Wednesday, October 02, 2013

Writing & Publishing

OBJECTSPACE TALKFEST
Wednesday 2 October, 7.30pm
Unitec Building 1 Room 2076

Speakers:
Bronwyn Lloyd (curator, arts writer, publisher)
Jonty Valentine (graphic designer, teacher, curator)



Selected publications that I've contributed to


I've been writing about New Zealand art, craft and design since 1999. I completed a Masters Degree in Art History and English at Auckland University in 2001 followed by a PhD on Rita Angus's symbolic portraits in 2010. A selection of the publications I've contributed to is shown above. 

My University education provided me with a very useful skill-set including understanding relevant theories, learning how to close-read particular works of art, learning how to carry out strategic research from archives of published and unpublished writings about artists, and learning how to undertake fieldwork involving interviewing living artists and the relatives of deceased artists. I now know how to structure a large body of writing and I know how to go about composing a persuasive researched essay. 



Institutional publications

When a writer is commissioned to produce a text for an institutional publication, you are generally provided with a writing brief that tells you the audience that the publication is intended for, the tone and style of writing that the institution requires from you, and the scope of the particular essay you are being invited to contribute. While such writing briefs are useful, they do limit the authorial control that you have in relation to your writing.

The writing in multi-contributor publications is often edited in such a way that the work of each of the contributors ends up sounding the same, as if it had been produced by a single writer. In my view this rather defeats the purpose of inviting a range of writers with diverse points of view about an artist's work to contribute essays. The content of the essays is often 'diluted' through the editing process and any material that might be considered provocative or potentially controversial tends to be edited out. Sometimes the final proof of the essay doesn't really reflect what the writer intended to say about an artist's work.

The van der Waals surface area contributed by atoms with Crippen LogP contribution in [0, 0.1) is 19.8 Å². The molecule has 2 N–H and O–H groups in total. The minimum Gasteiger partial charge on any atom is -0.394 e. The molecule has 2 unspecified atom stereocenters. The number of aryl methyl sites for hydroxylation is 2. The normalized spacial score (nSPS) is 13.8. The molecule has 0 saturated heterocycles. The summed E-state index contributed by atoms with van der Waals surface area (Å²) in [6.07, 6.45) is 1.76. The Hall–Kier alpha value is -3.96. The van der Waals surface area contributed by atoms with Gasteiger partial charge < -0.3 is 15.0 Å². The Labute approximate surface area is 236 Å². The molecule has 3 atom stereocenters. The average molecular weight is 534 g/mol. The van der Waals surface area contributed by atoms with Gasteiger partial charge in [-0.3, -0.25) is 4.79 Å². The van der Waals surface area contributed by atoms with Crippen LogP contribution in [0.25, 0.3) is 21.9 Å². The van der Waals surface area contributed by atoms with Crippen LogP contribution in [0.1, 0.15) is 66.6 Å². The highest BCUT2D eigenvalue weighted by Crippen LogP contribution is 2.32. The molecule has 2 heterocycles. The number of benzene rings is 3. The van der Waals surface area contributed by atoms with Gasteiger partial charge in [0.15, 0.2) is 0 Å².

A more imaginative approach to art writing. 

I much prefer the kind of writing commission that involves a collaboration with artists, or those that allow the writer the creative freedom to approach an artist's work in a more imaginative way, rather than producing a conventional style of academic essay. This has been the trend I've observed in art publishing in recent years, which has (to some extent) supplanted the earlier method of having a small pool of art historians and writers who were approached by artists to write about their work.


CONTROLLING THE MEANS OF PRODUCTION 
is the best way to guarantee that a writer has control over the texts they produce.


SET UP YOUR OWN PUBLISHING COMPANY


Selected Pania Press Publications 2007-2013




Pania Singles: 'Silhouette' and 'Britain's Missing Top Model'



Pania Peculiars: 'Minotaur' and 'The Nightingale'

SETTING UP PANIA PRESS


My writer husband Jack Ross and I conceived the idea of setting up a small publishing company in 2006 in order to promote the work of New Zealand poets and artists. Jack's previous experience as an editor of literary magazines such as The PanderBrief, and SpinLandfall and Poetry New Zealand, as well as his obsessive activities as a blogger, with over 30 blogs currently in operation, was an incredibly valuable asset as we started mulling over the possibilities of starting a small press. Combined with my interest in handcrafts and bookbinding, and my experience as an art writer and curator, we felt that we had the skills we needed to get underway.




THE RULES OF PANIA PRESS

Pania Press fund our own publications.